London Years

Darwin's scientific manuscripts in the aftermath of the Beagle voyage

London Years - Darwin's scientific manuscripts from Spring 1837 - July 1842

In January 1837, shortly after the Beagle voyage ended, Darwin settled in London. The five years he lived in the capital of Britain and of British science, saw his most brilliant period of intellectual activity. It was in London that Darwin not only accepted, but also committed himself to critically testing the species theory in his private Transmutation Notebooks and his Metaphysical Notebooks. It was in the course of filling the Notebooks that in 1838-1839 he first grasped and elaborated natural selection as a central ‘agency’ or mechanism for explaining the origins of both adaptation and new species.

The Notebooks bring us extraordinarily close to Darwin’s theory making as he postulates successive connected explanations, that each deploys the ‘known laws’ of reproduction and variation to explain what for Darwin was the key evolutionary phenomenon: adaptation to environmental and geological change. As Darwin thought through different sides of reproduction and variation, his assumptions and the internal logic of his explanation were revised. It was Darwin’s fortune that out of this process he grasped the concept of natural selection, where competition for resources in reproducing populations sifts hereditary variants and thereby produces adaptation.

Thus during the London years, Darwin laid out the scope and formulated the theoretical core that defined the rest of his life.

Cover of a red notebook with a page showing the inside contents.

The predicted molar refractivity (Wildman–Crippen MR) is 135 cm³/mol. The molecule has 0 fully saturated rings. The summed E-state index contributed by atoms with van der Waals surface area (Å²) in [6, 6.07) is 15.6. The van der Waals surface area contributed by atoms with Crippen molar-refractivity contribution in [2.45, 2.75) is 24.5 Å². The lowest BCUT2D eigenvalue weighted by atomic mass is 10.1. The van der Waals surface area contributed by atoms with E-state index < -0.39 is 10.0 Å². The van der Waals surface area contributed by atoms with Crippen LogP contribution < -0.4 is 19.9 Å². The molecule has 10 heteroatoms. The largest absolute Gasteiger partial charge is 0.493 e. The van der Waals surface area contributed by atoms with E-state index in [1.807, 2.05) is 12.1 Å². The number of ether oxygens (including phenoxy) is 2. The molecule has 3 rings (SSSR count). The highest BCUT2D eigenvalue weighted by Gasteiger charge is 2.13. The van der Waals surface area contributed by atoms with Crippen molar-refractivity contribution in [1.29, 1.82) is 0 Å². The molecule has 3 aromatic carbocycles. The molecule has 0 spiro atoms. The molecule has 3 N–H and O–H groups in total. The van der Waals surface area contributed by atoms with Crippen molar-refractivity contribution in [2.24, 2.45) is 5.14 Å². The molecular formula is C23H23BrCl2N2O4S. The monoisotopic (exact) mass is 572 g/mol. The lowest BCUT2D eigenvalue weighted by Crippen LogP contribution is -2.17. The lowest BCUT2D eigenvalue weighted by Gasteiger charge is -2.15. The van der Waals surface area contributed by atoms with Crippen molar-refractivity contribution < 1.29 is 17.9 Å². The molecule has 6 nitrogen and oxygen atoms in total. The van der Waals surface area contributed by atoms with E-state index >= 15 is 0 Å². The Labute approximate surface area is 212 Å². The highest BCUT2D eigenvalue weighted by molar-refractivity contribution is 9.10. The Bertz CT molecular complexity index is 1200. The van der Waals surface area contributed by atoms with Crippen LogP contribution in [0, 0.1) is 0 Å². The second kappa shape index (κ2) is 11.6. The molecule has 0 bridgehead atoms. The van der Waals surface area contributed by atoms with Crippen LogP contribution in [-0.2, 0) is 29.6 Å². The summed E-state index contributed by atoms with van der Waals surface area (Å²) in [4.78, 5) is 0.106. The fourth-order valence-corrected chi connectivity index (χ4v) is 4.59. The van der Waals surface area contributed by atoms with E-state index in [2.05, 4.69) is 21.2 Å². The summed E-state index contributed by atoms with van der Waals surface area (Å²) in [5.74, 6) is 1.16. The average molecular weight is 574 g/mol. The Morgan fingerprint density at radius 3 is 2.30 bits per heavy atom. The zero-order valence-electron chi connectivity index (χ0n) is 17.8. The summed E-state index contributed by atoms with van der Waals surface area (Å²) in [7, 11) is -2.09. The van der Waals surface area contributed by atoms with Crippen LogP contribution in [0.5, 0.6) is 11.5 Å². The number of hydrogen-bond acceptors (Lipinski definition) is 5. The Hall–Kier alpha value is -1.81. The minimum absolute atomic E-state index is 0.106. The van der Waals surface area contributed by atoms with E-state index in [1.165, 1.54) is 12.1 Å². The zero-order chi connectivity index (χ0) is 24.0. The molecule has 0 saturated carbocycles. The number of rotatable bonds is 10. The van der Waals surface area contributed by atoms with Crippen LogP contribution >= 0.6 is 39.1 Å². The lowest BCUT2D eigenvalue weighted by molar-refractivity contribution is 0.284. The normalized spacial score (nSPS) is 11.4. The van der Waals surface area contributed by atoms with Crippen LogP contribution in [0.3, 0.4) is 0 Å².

The Red Notebook is one of a series of notebooks kept by Charles Darwin during and immediately following his service as naturalist to the 1831-1836 surveying voyage of H.M.S. Beagle.
Down house (English Heritage)EH88202322

At the end of the London period, while transitioning to his permanent residence—Down House in Kent—Darwin wrote the first narrative draft of the theory, which he latter described as ‘First Pencil Sketch of Species Theory | Written at Maer & Shrewsbury during May & June 1842.’ Thus the London years mark the beginning of the writing of what became the Origin of Species.

In the Notebooks, Darwin’s writing was often terse, with no continuous narrative extending for more than a few hundred words. In the 1842 Sketch, the narratives stretch to many foolscap pages. Yet Darwin’s sentences and paragraphs often break off and revert to the concise summary comments that characterize the Notebooks. Significantly, the Sketch was accompanied by a list of ‘Omissions’. Nevertheless, in places the language of the Sketch evokes the Origin. For example, Darwin evidently invented the fateful term ‘natural selection’ as the title for a section of the Sketch. The crucial structural analogy of selection under domestication versus natural selection, which we find perpetuated in the Origin was first established in the Sketch. Also the beautiful language of the Origin is anticipated in Sketch’s concluding lines:

"There is a simple grandeur in this view of life «with its power of ‹growth›, assimilation & reproduction» being «originally» breathed into matter under one or a few forms & that whilst this our planet has gone circling on according to fixed laws, & land & water in a cycle of change has gone on replacing each other, ‹by› «that» ‹&› from ‹this› «so» simple «an» origin through the process of gradual selection of infinitesimal changes endless forms most beautiful & Most wonderful have been evolved.—"